The night photography almost ruined my vacation – A cautionary tale


February was a gear heavy month on the blog, predominantly focused on pre-release shooting with the new Fuji X-Pro2.   I wrote my 5 part review series on the X-Pro2, and also published an interview with one of the official Fuji Guys.  It was a great month and I am so thankful for my relationship with Fuji Canada.  Now that the X-Pro2 is out in the wild I’m really looking forward to getting back to talking about the art and craft of photography for a little while.

Readers of this blog will note that March has been light on content.  This was mostly because I travelled to Amsterdam for a week of photography.  I am editing the photos from that trip right now, and will have a 3 part series coming in the next few weeks from that amazing city.  Before that, however, let’s talk about one specific evening I was out shooting in Paris last summer, and how my love for the art and craft of photography almost ruined what was, up until then,  a perfect vacation.

I should point out as we start that this night was an anomaly for me.  I lead an incredibly fortunate life, full of amazing travel and photographic opportunities.  I work with people I love, use gear I love, and get to share my work with family and friends.  I am incredibly thankful.   Consider this a cautionary tale then on the importance of maintaining perspective, because when you lose perspective it usually works against you.  Let’s get started…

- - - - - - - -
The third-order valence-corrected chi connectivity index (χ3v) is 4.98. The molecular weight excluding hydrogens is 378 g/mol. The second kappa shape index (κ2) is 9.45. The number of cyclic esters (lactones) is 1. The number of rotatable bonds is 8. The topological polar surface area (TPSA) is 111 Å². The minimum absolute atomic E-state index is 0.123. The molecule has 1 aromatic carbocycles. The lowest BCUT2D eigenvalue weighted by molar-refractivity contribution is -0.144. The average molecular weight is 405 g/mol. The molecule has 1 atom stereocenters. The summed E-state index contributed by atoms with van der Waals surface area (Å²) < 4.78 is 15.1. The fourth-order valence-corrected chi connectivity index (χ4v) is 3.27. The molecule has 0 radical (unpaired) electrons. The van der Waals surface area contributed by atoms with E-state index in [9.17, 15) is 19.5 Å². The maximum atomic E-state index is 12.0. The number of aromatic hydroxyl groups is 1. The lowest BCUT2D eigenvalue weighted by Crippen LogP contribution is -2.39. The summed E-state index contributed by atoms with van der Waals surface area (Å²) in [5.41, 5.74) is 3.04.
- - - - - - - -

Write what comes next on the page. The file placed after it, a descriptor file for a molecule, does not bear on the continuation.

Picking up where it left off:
The photo at the top of this post was taken from the  Pont Alexandre III in Paris, looking out toward the Eiffel Tower shortly after sunset.  I love this photo, to me it speaks to the romantic beauty of Paris.  When people view it they often comment any how beautiful that part of Paris is, how peaceful it must have felt to stand on that bridge that night, and how it must have felt amazing to be all alone and watch the tower light up.

Photography can be an illusion though.  A skilled photographer makes photographs, not just takes them.   The actual experience of taking this photo was very different from the experience described above, and that’s what I’d like to talk about.